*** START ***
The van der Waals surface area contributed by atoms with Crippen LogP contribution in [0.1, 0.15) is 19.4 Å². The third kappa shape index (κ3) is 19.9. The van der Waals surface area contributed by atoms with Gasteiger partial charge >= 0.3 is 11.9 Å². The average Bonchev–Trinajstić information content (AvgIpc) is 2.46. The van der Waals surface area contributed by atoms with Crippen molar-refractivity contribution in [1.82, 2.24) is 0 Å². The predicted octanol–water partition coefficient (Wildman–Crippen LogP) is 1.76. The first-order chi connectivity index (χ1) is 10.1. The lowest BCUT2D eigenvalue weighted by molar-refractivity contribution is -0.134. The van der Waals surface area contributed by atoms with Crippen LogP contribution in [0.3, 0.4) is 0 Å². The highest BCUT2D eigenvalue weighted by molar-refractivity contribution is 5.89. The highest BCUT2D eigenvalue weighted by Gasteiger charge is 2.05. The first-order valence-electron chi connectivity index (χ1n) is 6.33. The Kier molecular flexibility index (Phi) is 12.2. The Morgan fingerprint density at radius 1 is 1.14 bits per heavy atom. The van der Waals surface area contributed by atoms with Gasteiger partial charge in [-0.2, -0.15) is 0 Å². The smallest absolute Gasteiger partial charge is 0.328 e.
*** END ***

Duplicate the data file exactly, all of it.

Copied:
The van der Waals surface area contributed by atoms with Crippen LogP contribution in [0.1, 0.15) is 19.4 Å². The third kappa shape index (κ3) is 19.9. The van der Waals surface area contributed by atoms with Gasteiger partial charge >= 0.3 is 11.9 Å². The average Bonchev–Trinajstić information content (AvgIpc) is 2.46. The van der Waals surface area contributed by atoms with Crippen molar-refractivity contribution in [1.82, 2.24) is 0 Å². The predicted octanol–water partition coefficient (Wildman–Crippen LogP) is 1.76. The first-order chi connectivity index (χ1) is 10.1. The lowest BCUT2D eigenvalue weighted by molar-refractivity contribution is -0.134. The van der Waals surface area contributed by atoms with Crippen LogP contribution in [0.3, 0.4) is 0 Å². The highest BCUT2D eigenvalue weighted by molar-refractivity contribution is 5.89. The highest BCUT2D eigenvalue weighted by Gasteiger charge is 2.05. The first-order valence-electron chi connectivity index (χ1n) is 6.33. The Kier molecular flexibility index (Phi) is 12.2. The Morgan fingerprint density at radius 1 is 1.14 bits per heavy atom. The van der Waals surface area contributed by atoms with Gasteiger partial charge in [-0.2, -0.15) is 0 Å². The smallest absolute Gasteiger partial charge is 0.328 e.